|Nicki Elledge at Belle and Russell Sunday as Beast|
Photo: jeri Tidwell Photography
It is clear we’re in the midst of Beauty and the Beast Season. The long-anticipated live-action remake of Disney’s animated film opened a couple of weeks ago.
Currently, Toby’s, the Dinner Theatre of Columbia, is serving up the vaunted musical version.
And what a job they do! Even with Toby’s already high bar of consistently churning out quality musical theatre productions over the years, this mounting of Beauty and the Beast soars to a new level.
Directed and choreographed by Helen Hayes Award winner Mark Minnick, the production clearly reflects his meticulous attention to details as well as his keen awareness of the in-the-round stage that is a hallmark of Toby’s. It is an enchanting spectacle of superb music performed by a talented company demonstrating strong vocals and dazzling, high tempo dancing. #hocoarts
Combine that with brilliant, extravagant period costumes designed by Lawrence B. Munsey, the imaginative set, set pieces, and props by David A. Hopkins, Lynn Joslin’s lighting design and the precise staging, Beauty and the Beast is far more beauty than beast.
Several hundred costume pieces are employed including colorful 18th century gowns, dresses with hoopskirts, as well as attire for wolves and the beast himself. Prosthetics and other devices are used to outfit the enchanted objects—clock, tea pot, candelabra, etc. There are great challenges in designing such costumes but Mr. Munsey succeeds spectacularly, which fortifies the aesthetics of the show.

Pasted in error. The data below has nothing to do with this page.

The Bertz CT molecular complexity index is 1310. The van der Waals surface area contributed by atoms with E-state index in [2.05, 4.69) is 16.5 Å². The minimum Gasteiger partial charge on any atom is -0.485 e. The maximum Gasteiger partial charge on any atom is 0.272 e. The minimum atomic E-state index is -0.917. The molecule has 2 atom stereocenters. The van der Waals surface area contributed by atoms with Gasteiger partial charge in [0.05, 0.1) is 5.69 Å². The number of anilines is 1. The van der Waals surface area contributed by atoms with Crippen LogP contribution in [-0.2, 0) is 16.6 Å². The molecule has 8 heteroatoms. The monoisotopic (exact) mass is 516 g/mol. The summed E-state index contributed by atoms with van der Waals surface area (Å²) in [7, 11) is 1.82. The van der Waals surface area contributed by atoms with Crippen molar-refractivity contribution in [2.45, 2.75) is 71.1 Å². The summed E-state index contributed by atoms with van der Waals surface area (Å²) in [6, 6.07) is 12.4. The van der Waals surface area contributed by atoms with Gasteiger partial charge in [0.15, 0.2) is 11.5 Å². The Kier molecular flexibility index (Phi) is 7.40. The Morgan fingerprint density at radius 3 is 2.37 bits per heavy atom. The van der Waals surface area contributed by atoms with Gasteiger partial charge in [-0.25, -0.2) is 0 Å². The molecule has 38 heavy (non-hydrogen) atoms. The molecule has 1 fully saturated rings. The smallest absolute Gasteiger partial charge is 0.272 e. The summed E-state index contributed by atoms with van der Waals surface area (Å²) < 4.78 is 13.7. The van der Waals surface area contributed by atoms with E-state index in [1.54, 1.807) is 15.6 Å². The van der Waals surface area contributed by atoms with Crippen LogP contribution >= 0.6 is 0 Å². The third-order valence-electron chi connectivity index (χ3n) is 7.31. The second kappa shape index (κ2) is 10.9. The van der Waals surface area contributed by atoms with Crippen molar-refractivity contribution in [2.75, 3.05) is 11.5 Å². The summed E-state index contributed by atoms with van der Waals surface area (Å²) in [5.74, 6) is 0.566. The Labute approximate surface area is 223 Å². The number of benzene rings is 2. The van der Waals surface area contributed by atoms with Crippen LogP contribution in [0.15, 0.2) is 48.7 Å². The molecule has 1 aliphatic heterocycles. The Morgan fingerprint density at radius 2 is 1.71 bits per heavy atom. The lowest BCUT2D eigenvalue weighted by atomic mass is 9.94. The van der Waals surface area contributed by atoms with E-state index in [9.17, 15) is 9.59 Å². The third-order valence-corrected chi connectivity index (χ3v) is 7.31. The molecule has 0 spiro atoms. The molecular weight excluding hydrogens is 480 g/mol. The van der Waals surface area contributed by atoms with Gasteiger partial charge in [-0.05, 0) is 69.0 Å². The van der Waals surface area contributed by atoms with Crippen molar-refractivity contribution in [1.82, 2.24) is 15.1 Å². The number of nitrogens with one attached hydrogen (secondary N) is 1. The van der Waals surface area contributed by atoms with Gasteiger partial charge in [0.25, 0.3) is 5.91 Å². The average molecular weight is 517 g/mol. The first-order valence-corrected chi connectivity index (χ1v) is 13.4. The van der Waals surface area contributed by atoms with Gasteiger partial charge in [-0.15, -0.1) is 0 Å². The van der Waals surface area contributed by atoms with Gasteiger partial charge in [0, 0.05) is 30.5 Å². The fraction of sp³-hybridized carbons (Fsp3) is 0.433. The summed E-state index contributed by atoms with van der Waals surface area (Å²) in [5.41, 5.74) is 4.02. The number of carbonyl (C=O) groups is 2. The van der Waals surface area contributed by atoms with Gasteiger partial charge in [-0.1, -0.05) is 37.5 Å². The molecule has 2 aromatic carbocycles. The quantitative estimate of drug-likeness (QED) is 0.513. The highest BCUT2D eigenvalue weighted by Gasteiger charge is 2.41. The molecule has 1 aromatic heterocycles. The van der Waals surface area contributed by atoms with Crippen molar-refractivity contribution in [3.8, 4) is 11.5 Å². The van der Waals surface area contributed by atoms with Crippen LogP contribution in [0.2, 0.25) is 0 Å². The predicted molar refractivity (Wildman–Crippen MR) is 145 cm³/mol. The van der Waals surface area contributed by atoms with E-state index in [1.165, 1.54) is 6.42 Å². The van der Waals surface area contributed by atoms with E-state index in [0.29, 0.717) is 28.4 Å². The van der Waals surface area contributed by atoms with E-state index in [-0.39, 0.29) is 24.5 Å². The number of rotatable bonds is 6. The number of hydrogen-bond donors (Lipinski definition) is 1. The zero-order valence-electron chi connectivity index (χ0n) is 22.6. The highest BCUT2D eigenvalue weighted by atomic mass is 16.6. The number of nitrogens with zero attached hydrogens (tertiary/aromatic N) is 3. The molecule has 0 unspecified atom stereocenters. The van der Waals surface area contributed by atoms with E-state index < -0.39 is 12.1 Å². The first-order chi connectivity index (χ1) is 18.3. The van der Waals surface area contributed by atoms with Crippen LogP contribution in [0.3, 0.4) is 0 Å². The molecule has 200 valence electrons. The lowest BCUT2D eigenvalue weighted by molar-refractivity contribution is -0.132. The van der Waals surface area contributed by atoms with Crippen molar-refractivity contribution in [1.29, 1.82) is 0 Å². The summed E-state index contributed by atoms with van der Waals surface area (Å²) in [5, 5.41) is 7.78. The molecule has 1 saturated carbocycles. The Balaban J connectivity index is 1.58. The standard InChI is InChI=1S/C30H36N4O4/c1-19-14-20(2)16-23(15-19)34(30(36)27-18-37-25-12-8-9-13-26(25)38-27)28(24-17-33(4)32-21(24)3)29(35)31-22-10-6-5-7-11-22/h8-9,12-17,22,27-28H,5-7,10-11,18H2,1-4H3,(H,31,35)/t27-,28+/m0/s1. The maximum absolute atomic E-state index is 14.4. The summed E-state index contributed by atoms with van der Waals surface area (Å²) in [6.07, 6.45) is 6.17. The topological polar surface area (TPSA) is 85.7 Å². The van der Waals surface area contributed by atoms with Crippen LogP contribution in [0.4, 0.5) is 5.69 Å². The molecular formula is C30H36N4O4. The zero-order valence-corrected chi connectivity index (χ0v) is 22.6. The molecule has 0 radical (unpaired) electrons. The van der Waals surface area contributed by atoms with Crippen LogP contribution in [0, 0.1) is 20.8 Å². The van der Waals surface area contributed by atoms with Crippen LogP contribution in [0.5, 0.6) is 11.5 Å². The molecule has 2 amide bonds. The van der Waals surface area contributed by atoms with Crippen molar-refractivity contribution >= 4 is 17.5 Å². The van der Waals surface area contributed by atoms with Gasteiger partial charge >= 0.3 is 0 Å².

The musical, which opened on Broadway in 1994 was based on Oscar-nominated Disney’s 1991 animated feature film with the same name. It became the tenth longest ever running musical on Broadway.
Beauty and the Beast featured the Oscar-winning score with music by Alan Menken and lyrics by Howard Ashman, with additional songs composed by Alan Menken and lyrics by Tim Rice. The book was written by Linda Woolverton.
Show-stopping production numbers that highlight the singing and dancing talents of the ensemble are audience pleasers to be sure. The rich score is ably presented by Ross Scott Rawlings and his six-piece orchestra. Yet, it is the fairy tale itself that sweeps you away on an emotional and romantic journey.
The story of a spoiled prince who had been transformed by an enchantress into a boorish, hot-tempered, unsightly creature (Russell Sunday) until he can find love and return to his human form before petals fall off from an eternal rose given by the enchantress and a beautiful woman Belle (played by Nicki Elledge) from a provincial town is tender and endearing. This relationship has the audience rooting hard for both.
Also pushing hard for the couple to fall in love are various servants in the prince’s castle who were converted into enchanted household objects when the spell was cast on the prince. They, too, have a stake in the spell being removed so they can return to being humans.
Simultaneously, the town’s egomaniacal, bicep-flexing, bully, Gaston (David Jennings), rejected by Belle to be his wife, strives to make her change her mind.